Not all “networking” is the same, and maybe the word itself needs attuning.
In the Harvard Business Review, Brian Uzzi, Professor of Leadership and Organizational Change at Northwestern’s Kellogg School of Management, writes about his research collaboration into what kinds of networks helped new men MBAs and women MBAs secure executive leadership positions.
For male MBAS, centrality is what mattered – not how big the network is, but being central within it or connected to multiple “hubs”- lots of contacts across different groups. The top quarter of central men obtained jobs that were 1.5 times higher in pay and authority than the bottom quarter.
Centrality also mattered for women, but the women that landed the executive roles with highest levels of authority and pay also had an inner circle of close female contacts in particular. The gender composition of men’s inner circle did not factor into success of MBA graduate placement.
“Women who were in the top quartile of centrality and had a female-dominated inner circle of 1-3 women landed leadership positions that were 2.5 times higher in authority and pay than those of their female peers lacking this combination,” Uzzi writes. “While women who had networks that most resembled those of successful men (i.e., centrality but no female inner circle) placed into leadership positions that were among the lowest in authority and pay.”
Insider Insight Goes Beyond Market Information
The researchers speculate that the inner circle of women is highly likely to provide insight into navigating the unique challenges that women face and to be a permissive space for asking questions outside of an official interview context.
“…because women seeking positions of executive leadership often face cultural and political hurdles that men typically do not,” Uzzi speculates, “they benefit from an inner circle of close female contacts that can share private information about things like an organization’s attitudes toward female leaders, which helps strengthen women’s job search, interviewing, and negotiation strategies.”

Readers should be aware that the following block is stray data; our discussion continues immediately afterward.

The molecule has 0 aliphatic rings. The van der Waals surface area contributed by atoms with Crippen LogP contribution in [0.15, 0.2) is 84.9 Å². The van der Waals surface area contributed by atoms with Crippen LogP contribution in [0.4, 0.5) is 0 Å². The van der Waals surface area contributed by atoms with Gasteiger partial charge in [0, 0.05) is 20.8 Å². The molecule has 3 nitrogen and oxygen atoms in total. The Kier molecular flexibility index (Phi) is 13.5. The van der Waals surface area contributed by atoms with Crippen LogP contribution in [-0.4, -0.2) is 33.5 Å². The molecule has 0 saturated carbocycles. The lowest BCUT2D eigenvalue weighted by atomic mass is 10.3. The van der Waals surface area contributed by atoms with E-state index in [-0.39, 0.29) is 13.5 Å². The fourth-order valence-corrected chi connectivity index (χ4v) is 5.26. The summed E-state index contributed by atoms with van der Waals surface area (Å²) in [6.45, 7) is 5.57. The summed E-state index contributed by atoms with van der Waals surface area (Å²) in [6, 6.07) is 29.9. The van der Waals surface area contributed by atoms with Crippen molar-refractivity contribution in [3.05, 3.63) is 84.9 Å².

The most successful inner circles for women included women who were closely connected to one another but had fewest contacts in common, so as to each have a wider access to insight from more women.
Forget Networking. Nurture Real Connections.
If what likely matters in the inner circle of women is actually collaborating to support and lift each other, then it’s about building relationships you want to be in.
“I always say a woman alone has power; collectively we have impact,” writes Shelly Zalis, in Forbes, Founder and CEO of The Female Quotient. “Traditionally we have been taught to be competitive with one another, because there was such a scarcity of jobs at the top. It’s so clear that strategy doesn’t work.”
Zalis recommends to cultivate an inner circle of women by reframing networking so it’s not “work”: “When you create connections based on shared interests and goals, you’ll be more successful at your job, because people want to work with people they know and like.”
“My advice to women is to reframe what networking is,” says Gail Tifford, Chief Brand Officer of WW. “The fact alone that the word has “work” in it creates pressure for women to feel like it’s something they have to do, and then I see women stress about how to do it. Simply putting yourself in environments that give you the opportunity to meet with peers and get to know each other and share experiences can be a game changer. And chances are, if you make meaningful connections, they are ones that will last a lifetime.”